"Who may impeach.

(I) Tarleton v. Liddell, (1851) 17 Q. B. 390 ; (1851) 4 De G. & S. 538 ; 20 L. J. Q. B. 507; Wakefield v. Gibbon, (1857) 1 Giff. 401 ; 26 L. J. Ch.505.

(m) Barling v. Bishopp, (1860) 29 Beav. 417.

(n) Reese River Co. v. Ativcll, (1869) 7 Eq. 347.

(o) Exp. Mercer, (1886) 17 Q. B.D. 290 ; 55 L. J. Q. B. 558. See judgment of Lindley, L. J., p. 301.

(p) Marlow v. Orgill, (1862) 8 Jur. N. S. 789, 829 ; Darvill v. Terry, (1861) 6 H. & N. 807 ; 30 L. J. Ex. 355.

(q) Ede v. Snowies, (1843) 2 Y. & C. C. C. 172, 178; see Be Magawley"s Trust, (1851) 5 De G. & S. 1; Barton v. Van Heythuysen, (1853) 11 Ha. 126, 133; Strong v. S., (1854) 18 Beav. 408.

(r) See Barton v. Van Heyt-huysen, sup. ; Graham v. Furber, (1854) 14 C. B. 410 ; 23 L. J. C. P. 51 ; Jenkyn v. Vaughan, (185G) 3 Dr. 419 ; 25 L. J. Ch. 338 ; Crossley v. Elworthy, (1871) 12 Eq. 158; 40 L. J. Ch. 480; Mackay v. Lour/las, (1872) 14 Eq. 106; 41 L. J. Ch. 539; and see inf.

(s) See Jenkyn v. Vaughan, sup.

(t) Holmes v. Penney, (1856) 3 K. & J. 90, 99 ; 26 L. J. Ch. 179.

(u) (1864) 3 D. J. & S. 293.

(x) See, however, as to this dictum, Freeman v. Tope, (1870) 5 Ch. 538; 39 L. J. Ch. 689 ; Re Lane-Fox, 1900, 2 Q. B. 508, 513 ; 69 L. J. Q. B. 722.

(y) Approved and followed in Re Lane-Fox, sup.

The first of the above dicta of Lord Westbury in the case of Spirett v. Willows requires some qualification (b). The mere circumstance that the debt of the creditor impeaching the deed was existing at the date of the settlement will not of itself entitle him to relief against it, unless from all the circumstances an intention to defraud creditors must be presumed. Actual proof of an express fraudulent intention is not required, except in cases where the settlement sought to be set aside is founded on a valuable consideration (c); and even in these cases, it is submitted, the difference consists not so much in the nature of the proof required, as in the degree of its cogency - the fact of a valuable consideration of itself rebutting any prima facie presumption of fraud.

Remarks on Spirett v. Willows.

Where the deed comes within the statute, the creditor's right is a legal one, and will not be affected by any delay in enforcing it, short of such a delay as bars the debt altogether (d).

Mere delay no bar to creditor's rights under statute.

(z) Ware v. Gardner, (1869) 7 Eq. 317; 38 L. J. Ch. 348.

(a) Ridler v. R., (1882)22 Ch.D. 74.

(b) Freeman v. Pope, sup. ; and see Kent v. Riley, (1872) 14 Eq. 190 ; 41 L. J. Ch. 569 ; Re Holland, 1902, 2 Ch. 360 ; 71 L. J. Ch. 518.

(c) See per Giffard, L. J., in Freeman v. Pope, sup. ; Vaughan Williams, J., in Re Tetley, (1897) 66 L. J. Q. B. 1ll, 114.

(d) Three Towns Bkg. Co. v. Mad-dever, (1884) 27 Ch. D. 523 ; 53 L. J. Ch. 998.

It was held, that a person who has assisted in the preparation and carrying out of a voluntary deed, is not thereby necessarily precluded from enforcing his claim adversely to it, as a creditor of the settlor; but this was reversed on appeal (e). It has also been decided that an indictment will lie against both the grantor and grantee in a fraudulent deed (/) ; and therefore where a bill is filed to set aside a deed as fraudulent under the Statute, a defendant who is a party to the deed, either as grantor or grantee, may decline to answer the interrogatories (g).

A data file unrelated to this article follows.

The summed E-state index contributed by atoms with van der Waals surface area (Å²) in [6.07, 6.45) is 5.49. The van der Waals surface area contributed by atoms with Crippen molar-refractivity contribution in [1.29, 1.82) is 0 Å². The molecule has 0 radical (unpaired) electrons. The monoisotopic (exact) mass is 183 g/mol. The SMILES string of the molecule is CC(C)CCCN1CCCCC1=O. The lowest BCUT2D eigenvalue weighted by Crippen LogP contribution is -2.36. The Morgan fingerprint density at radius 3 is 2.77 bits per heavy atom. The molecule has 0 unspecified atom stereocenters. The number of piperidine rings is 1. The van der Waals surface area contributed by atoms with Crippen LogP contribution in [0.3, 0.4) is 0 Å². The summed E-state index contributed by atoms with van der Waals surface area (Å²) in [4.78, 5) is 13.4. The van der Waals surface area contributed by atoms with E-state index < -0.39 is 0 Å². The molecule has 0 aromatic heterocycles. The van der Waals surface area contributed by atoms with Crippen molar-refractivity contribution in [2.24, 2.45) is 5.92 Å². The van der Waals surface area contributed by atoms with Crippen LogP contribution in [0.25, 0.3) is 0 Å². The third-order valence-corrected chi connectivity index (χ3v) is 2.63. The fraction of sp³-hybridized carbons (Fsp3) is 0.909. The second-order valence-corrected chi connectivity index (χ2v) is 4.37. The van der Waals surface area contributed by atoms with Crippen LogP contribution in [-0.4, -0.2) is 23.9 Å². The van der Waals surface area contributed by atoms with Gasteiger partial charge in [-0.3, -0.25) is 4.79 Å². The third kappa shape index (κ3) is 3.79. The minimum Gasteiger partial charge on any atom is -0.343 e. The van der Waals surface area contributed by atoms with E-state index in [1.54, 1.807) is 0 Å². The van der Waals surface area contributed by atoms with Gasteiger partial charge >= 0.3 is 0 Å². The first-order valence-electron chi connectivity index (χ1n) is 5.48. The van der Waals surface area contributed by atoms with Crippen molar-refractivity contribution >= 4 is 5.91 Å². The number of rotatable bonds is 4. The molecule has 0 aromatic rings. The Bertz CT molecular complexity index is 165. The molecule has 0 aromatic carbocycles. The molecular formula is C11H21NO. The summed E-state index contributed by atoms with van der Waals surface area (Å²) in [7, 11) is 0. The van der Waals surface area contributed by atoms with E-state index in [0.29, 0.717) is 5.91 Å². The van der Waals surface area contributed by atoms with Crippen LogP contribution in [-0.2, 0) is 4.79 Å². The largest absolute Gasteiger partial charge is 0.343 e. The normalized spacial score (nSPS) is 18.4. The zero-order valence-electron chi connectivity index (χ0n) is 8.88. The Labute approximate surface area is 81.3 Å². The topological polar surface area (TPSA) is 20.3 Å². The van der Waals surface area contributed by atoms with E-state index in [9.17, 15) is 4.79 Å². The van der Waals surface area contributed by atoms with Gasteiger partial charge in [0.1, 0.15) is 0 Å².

Person who has assisted in preparing a voluntary deed may not claim adversely to it.

The Bankruptcy Act, 1883 (h), has introduced several important provisions with reference to the avoidance of voluntary settlements. By s. 47, any settlement of property (not being a settlement made before and in consideration of marriage, or in favour of a purchaser (/) or incumbrancer in good faith and for valuable consideration (k), or a settlement, made on or for the wife or children of the settlor, of property, which has accrued to him after marriage in right of his wife (7) ) is made void as against his trustee under the Act, if he becomes bankrupt within two years after the date of the settlement; and if he becomes bankrupt at any subsequent time within ten years from such date, then it is also to be void, unless the parties claiming under it can prove that the settlor was, at the time of making the settlement, able to pay all his debts without the aid of the property comprised in such settlement (m), and that the interest of the settlor in such property had passed to the trustee of such settlement on the execution thereof. And any covenant, or contract made in consideration of marriage, for the future settlement upon or for the settlor's wife or children of any money or property wherein he had not, at the date of the marriage, any estate or interest whether vested, or contingent, in possession, or remainder, and not being money or property of or in right of his wife, is made void as against his trustee under the Act, in the event of his becoming bankrupt before such property or money has been actually transferred or paid, pursuant to such contract or covenant; and the word "settlement " (n) is for the purposes of this section to include any conveyance or transfer of property. But it has been held not to include a gift of money to a son for the purpose of setting him up in business (o). The section does not apply, where the estate of the settlor is being administered as insolvent by the Court of Bankruptcy (p). Nor does it make a voluntary settlement void against the settlor's trustee in bankruptcy from its date, but only from the time when the trustee's title accrues; hence, if the property comprised in the settlement has been sold to a purchaser in good faith and for value, before the trustee's title accrued, the purchaser's title will be good against the trustee (q). And where a settlement is void against the trustee, it is void for all purposes, and does not give him any priority over incumbrancers subsequent to the settlement (r).